29. ^ Schulman, Henry (February 14, 2014). "5 questions facing the Giants heading into the 2014 season". San Francisco Chronicle. 
  30. ^ Novy-Williams, Eben (October 21, 2013). "Leyland Retires as Manager of MLB’s Tigers After Eight Seasons". Bloomberg. 
  31. ^ Haft, Chris (August 28, 2014). "Posey's walk-off keeps Giants in Wild Card control". MLB.com. 
  32. ^ Spencer, Lyle (October 17, 2014). "Bochy trusts instincts, pushes right buttons". MLB.com. 
  33. ^ Killion, Ann (November 1, 2014). "With 3 titles, close enough to a dynasty". San Francisco Chronicle. 
  34. ^ "Managerial Register and Leaders". Baseball-Reference.com. 
  35. ^ Jenkins, Bruce (November 1, 2014). "Bruce Bochy stamps ticket to Cooperstown". San Francisco Chronicle. Retrieved November 4, 2014.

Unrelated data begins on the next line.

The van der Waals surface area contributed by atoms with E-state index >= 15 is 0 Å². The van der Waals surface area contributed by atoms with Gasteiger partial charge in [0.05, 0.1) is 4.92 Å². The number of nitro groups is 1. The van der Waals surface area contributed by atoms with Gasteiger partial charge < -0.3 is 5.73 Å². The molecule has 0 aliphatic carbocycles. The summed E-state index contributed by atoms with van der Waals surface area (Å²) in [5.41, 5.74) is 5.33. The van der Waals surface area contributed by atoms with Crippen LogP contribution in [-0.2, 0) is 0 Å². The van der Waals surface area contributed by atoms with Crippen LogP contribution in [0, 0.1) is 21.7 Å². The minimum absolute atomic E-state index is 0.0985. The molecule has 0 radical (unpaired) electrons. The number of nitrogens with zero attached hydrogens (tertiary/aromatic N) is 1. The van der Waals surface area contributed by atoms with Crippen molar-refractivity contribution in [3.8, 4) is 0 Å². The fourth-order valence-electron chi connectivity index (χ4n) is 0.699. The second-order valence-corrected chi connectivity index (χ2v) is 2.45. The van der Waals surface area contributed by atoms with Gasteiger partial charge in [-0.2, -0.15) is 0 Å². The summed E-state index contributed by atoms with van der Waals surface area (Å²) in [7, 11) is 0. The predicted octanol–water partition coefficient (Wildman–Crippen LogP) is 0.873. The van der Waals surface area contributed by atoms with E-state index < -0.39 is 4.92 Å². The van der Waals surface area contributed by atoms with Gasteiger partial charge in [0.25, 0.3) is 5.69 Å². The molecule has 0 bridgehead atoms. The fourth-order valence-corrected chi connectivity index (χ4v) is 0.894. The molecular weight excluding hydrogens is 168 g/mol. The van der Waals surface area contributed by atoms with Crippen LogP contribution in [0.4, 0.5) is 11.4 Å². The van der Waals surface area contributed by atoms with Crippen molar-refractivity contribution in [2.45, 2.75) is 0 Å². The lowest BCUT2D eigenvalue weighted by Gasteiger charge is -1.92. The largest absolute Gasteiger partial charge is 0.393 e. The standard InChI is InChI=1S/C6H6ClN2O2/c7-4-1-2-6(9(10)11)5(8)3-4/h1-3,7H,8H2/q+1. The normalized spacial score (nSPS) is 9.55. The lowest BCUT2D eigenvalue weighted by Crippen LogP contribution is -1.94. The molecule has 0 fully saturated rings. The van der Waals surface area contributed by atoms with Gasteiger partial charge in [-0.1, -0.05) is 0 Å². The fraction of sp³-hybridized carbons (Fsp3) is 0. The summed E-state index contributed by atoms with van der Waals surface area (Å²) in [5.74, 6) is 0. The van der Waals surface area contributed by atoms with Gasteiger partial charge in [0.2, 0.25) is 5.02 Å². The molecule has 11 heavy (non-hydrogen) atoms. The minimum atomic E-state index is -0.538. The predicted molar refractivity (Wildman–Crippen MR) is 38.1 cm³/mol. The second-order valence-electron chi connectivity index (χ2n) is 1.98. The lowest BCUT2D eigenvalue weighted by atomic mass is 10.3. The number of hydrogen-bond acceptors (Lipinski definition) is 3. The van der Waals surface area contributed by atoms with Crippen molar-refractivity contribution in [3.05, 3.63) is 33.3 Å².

36. ^ Pavlovic, Alex (November 2, 2014). "With third title, Bochy joins club that only includes Hall of Famers". San Jose Mercury News. 
  37. ^ Schulman, Henry (February 22, 2015). "Bruce Bochy returns to Giants’ camp 'good to go’". San Francisco Chronicle. 
  38. ^ Ballard, Chris (December 15, 2014). "For Giants, success starts with Bruce Bochy, 2014 Coach of the Year". Sports Illustrated. 
  39. ^ "Giants draft Bruce Bochy’s son, plus other pregame notes". 
  40. ^ Hood, Ryan (September 14, 2014). "Bochy gives son MLB debut in tough spot". MLB.com. 
  41. ^ Noble, Marty (August 24, 2013). "Bobblehead a fitting tribute for Mets' Horwitz". MLB.com. 
  42. ^ Bruce Bochy on Resilience, 2011 National Youth Sports Awards Sponsored by Deloitte. Positive Coaching Alliance. May 19, 2011. 

External links[edit]

Sporting positions
Preceded by
Steve Lubratich
Spokane Indians Manager
1989
Succeeded by
Gene Glynn
Preceded by
Steve Lubratich
Riverside Red Wave Manager
1990
Succeeded by
last manager
Preceded by
first manager
High Desert Mavericks Manager
1991
Succeeded by
Bryan Little
Preceded by
Steve Lubratich
Wichita Wranglers Manager
1992
Succeeded by
Dave Trembley